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My Brother’s Keeper? The Impact of Targeted Educational Supports

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  • Thomas Dee
  • Emily Penner

Abstract

The My Brother’s Keeper (MBK) Challenge developed by President Obama supports communities that promote civic initiatives designed to improve the educational and economic opportunities specifically for young men of color. In Oakland, California, the MBK educational initiative features the African American Male Achievement (AAMA) program. The AAMA focuses on regularly scheduled classes exclusively for Black, male students and taught by Black, male teachers who focus on social-emotional training, African-American history, culturally relevant pedagogy, and academic supports. In this study, we present quasi-experimental evidence on the dropout effects of the AAMA by leveraging its staggered scale-up across high schools in the Oakland Unified School District (OUSD). We find that AAMA availability led to a significant reduction in the number of Black males who dropped out as well as smaller reductions among Black females, particularly in 9th grade.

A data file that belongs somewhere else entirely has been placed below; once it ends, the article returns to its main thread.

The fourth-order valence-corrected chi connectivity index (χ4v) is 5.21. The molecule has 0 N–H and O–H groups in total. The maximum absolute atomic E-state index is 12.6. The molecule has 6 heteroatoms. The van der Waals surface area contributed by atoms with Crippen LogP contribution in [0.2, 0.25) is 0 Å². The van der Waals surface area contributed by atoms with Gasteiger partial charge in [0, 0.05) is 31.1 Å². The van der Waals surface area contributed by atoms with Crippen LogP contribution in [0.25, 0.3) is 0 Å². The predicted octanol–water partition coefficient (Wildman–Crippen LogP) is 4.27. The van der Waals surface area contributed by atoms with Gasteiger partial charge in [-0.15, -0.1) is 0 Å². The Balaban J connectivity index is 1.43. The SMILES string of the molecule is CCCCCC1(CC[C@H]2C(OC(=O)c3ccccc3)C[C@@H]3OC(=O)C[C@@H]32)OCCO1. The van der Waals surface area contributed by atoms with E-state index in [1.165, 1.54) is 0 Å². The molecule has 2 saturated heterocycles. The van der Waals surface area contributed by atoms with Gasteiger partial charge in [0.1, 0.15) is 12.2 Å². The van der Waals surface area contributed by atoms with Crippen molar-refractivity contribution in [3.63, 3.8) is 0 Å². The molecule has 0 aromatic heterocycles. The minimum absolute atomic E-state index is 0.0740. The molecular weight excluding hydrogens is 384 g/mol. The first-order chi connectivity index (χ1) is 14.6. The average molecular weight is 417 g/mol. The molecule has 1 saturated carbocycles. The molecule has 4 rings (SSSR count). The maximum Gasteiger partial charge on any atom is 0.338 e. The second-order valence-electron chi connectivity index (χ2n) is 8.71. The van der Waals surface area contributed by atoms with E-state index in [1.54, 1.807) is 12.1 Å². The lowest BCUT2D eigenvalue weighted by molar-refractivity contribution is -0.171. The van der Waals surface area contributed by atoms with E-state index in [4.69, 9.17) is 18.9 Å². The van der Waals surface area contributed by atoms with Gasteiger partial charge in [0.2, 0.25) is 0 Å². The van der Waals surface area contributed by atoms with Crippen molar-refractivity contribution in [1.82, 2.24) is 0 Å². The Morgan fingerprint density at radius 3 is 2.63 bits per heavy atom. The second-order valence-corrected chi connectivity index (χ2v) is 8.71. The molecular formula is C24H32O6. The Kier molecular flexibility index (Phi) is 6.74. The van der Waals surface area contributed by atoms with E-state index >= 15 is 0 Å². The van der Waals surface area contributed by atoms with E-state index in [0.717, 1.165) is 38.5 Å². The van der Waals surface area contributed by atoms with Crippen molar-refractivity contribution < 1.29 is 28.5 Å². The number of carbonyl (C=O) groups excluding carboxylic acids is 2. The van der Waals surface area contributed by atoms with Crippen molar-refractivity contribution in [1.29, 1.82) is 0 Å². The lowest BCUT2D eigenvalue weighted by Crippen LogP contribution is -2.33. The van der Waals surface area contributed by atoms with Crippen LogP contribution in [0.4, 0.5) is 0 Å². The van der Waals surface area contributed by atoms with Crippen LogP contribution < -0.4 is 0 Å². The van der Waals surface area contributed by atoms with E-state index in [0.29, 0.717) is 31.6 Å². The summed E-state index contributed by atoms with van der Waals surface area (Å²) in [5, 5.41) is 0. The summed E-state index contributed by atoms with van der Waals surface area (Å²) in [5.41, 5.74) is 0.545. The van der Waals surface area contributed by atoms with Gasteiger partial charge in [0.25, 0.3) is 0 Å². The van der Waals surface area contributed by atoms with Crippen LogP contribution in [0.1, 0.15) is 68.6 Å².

Suggested Citation

  • Thomas Dee & Emily Penner, 2019. "My Brother’s Keeper? The Impact of Targeted Educational Supports," NBER Working Papers 26386, National Bureau of Economic Research, Inc.
  • Handle: RePEc:nbr:nberwo:26386
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    1. C. Kirabo Jackson & Shanette C. Porter & John Q. Easton & Alyssa Blanchard & Sebastián Kiguel, 2020. "School Effects on Socioemotional Development, School-Based Arrests, and Educational Attainment," American Economic Review: Insights, American Economic Association, vol. 2(4), pages 491-508, December.

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    More about this item

    JEL classification:

    • I20 - Health, Education, and Welfare - - Education - - - General
    • I24 - Health, Education, and Welfare - - Education - - - Education and Inequality

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